- What did you learn from your stay overseas ? What is the perception of SA abroad ?
One thing that became clear to me while I was in America was that their political movement was incredibly diverse, but this diversity meant they didn’t seem to have much direction. On the other hand, we in South Africa had less diversity but more direction. By far the biggest goal was to overcome the apartheid regime, but this over-arching goal often prevented us, and I certainly include myself, from tackling many other issues. Things have changed enormously in the past fifteen years as we have become a more “normal” society. Things are in many ways more nuanced and complicated, and in some respects the single-minded directedness has been diluted. At the same time, the perception of South Africa abroad has changed hugely. We were a pariah state. I think the rest of the world takes less interest in South Africa now and we have to work out our own problems.
- How important do you consider your cartoons ? In other words, do you think having any influence on political behaviour/leader ?
It’s hard to say how much influence the cartoons have on political leaders. I know that they take note of them which presumably means that on occasion a cartoon could temper someone’s behaviour. I am being sued for a massive amount (the equivalent of $2 million which is twice as much as any cartoonist has previously been sued for) by South Africa’s former deputy-President Jacob Zuma, who wants to become our next President. I will not allow this to stand in the way of my being heavily critical of him. Some politicians really enjoy seeing themselves in cartoons and some don’t care how critical the cartoons are because they are so narcissistic that any publicity is good publicity. I draw the cartoons less for the politicians, and more for the public.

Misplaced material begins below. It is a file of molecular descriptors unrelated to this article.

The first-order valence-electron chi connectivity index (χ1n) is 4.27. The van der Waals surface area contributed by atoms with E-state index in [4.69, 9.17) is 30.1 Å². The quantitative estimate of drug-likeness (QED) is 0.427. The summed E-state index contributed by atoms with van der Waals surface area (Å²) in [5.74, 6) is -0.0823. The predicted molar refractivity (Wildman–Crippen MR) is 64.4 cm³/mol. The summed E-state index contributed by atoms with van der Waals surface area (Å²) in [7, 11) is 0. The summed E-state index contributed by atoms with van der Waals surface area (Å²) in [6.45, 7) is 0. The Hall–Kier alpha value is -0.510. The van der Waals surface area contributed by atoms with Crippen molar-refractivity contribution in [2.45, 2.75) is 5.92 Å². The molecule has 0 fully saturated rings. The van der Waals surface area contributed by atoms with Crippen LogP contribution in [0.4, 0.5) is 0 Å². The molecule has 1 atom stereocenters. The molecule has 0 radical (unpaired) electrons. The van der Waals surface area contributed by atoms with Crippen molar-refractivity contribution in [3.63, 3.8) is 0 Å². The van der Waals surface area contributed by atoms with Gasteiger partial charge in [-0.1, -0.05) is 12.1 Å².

- Do you feel confident in SA freedom media for the future ? What is it the most important threat according to you ?